Why do people hate filters?

Copyright filters are very controversial. All but the crudest filters cost so much that only the biggest tech companies can afford to build them—and most of those are US-based. What's more, filters are notoriously inaccurate, prone to overblocking legitimate material—and lacking in checks and balances, making it easy for censors to remove material they disagree with. Filters assume that the people who claim copyrights are telling the truth, encouraging laziness and sloppiness that catches a lot of dolphins in the tuna-net.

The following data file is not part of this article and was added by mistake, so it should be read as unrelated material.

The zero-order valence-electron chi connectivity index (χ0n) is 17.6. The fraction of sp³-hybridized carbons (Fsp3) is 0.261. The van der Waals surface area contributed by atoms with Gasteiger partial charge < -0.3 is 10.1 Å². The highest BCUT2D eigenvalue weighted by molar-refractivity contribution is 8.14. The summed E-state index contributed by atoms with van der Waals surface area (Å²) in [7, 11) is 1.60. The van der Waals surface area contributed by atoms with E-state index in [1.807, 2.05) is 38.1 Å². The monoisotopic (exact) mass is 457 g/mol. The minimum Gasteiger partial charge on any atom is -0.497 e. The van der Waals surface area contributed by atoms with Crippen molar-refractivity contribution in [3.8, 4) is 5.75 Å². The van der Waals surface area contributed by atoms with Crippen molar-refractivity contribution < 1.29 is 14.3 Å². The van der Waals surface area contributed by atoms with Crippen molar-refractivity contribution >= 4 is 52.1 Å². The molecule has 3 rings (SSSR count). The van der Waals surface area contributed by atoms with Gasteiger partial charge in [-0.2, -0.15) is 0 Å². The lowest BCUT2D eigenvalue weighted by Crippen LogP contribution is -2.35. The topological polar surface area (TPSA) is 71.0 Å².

Does Article 13 require "filters?"

Axel Voss and other proponents for Article 13 to remove references to them from the Directive in order to win a vote to remove them in the European Parliament. But the new text of Article 13 still demands that the people who operate online communities somehow examine and make copyright assessments about everything, hundreds of billions of social media posts and forum posts and video uploads. Article 13 advocates say that filters aren't required, but when challenged, not one has been able to explain how to comply with Article 13 without using filters. Put it this way: if I pass a law requiring you to produce a large African mammal with four legs, a trunk, and tusks, we definitely have an elephant in the room.

 

Will every online service need filters?